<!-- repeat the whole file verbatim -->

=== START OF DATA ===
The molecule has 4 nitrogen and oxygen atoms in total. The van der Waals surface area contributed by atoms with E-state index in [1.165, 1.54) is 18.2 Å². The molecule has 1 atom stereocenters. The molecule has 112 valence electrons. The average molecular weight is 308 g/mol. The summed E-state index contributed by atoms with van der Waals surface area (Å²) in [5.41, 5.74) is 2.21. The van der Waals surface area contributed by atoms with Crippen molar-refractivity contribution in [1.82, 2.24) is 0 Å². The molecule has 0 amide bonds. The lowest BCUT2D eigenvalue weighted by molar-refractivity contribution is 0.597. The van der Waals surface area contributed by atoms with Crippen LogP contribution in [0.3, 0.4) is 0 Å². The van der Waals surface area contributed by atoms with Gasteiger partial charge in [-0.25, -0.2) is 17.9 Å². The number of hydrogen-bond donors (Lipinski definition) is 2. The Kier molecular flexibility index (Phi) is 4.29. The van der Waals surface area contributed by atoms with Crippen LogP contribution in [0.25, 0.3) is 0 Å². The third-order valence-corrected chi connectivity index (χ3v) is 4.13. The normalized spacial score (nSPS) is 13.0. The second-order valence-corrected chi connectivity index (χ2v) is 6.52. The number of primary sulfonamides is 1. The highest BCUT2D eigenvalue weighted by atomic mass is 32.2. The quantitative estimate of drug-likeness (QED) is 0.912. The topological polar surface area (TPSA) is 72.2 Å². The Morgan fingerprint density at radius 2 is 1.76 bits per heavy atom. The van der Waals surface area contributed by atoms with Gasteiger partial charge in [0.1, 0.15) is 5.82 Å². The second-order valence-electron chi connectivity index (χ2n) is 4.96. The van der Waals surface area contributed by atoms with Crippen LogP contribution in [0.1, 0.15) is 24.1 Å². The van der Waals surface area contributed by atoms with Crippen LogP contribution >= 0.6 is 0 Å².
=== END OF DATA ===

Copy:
The molecule has 4 nitrogen and oxygen atoms in total. The van der Waals surface area contributed by atoms with E-state index in [1.165, 1.54) is 18.2 Å². The molecule has 1 atom stereocenters. The molecule has 112 valence electrons. The average molecular weight is 308 g/mol. The summed E-state index contributed by atoms with van der Waals surface area (Å²) in [5.41, 5.74) is 2.21. The van der Waals surface area contributed by atoms with Crippen molar-refractivity contribution in [1.82, 2.24) is 0 Å². The molecule has 0 amide bonds. The lowest BCUT2D eigenvalue weighted by molar-refractivity contribution is 0.597. The van der Waals surface area contributed by atoms with Crippen LogP contribution in [0.3, 0.4) is 0 Å². The van der Waals surface area contributed by atoms with Gasteiger partial charge in [-0.25, -0.2) is 17.9 Å². The number of hydrogen-bond donors (Lipinski definition) is 2. The Kier molecular flexibility index (Phi) is 4.29. The van der Waals surface area contributed by atoms with Crippen LogP contribution in [0.25, 0.3) is 0 Å². The third-order valence-corrected chi connectivity index (χ3v) is 4.13. The normalized spacial score (nSPS) is 13.0. The second-order valence-corrected chi connectivity index (χ2v) is 6.52. The number of primary sulfonamides is 1. The highest BCUT2D eigenvalue weighted by atomic mass is 32.2. The quantitative estimate of drug-likeness (QED) is 0.912. The topological polar surface area (TPSA) is 72.2 Å². The Morgan fingerprint density at radius 2 is 1.76 bits per heavy atom. The van der Waals surface area contributed by atoms with Gasteiger partial charge in [0.1, 0.15) is 5.82 Å². The second-order valence-electron chi connectivity index (χ2n) is 4.96. The van der Waals surface area contributed by atoms with Crippen LogP contribution in [0.1, 0.15) is 24.1 Å². The van der Waals surface area contributed by atoms with Crippen LogP contribution >= 0.6 is 0 Å².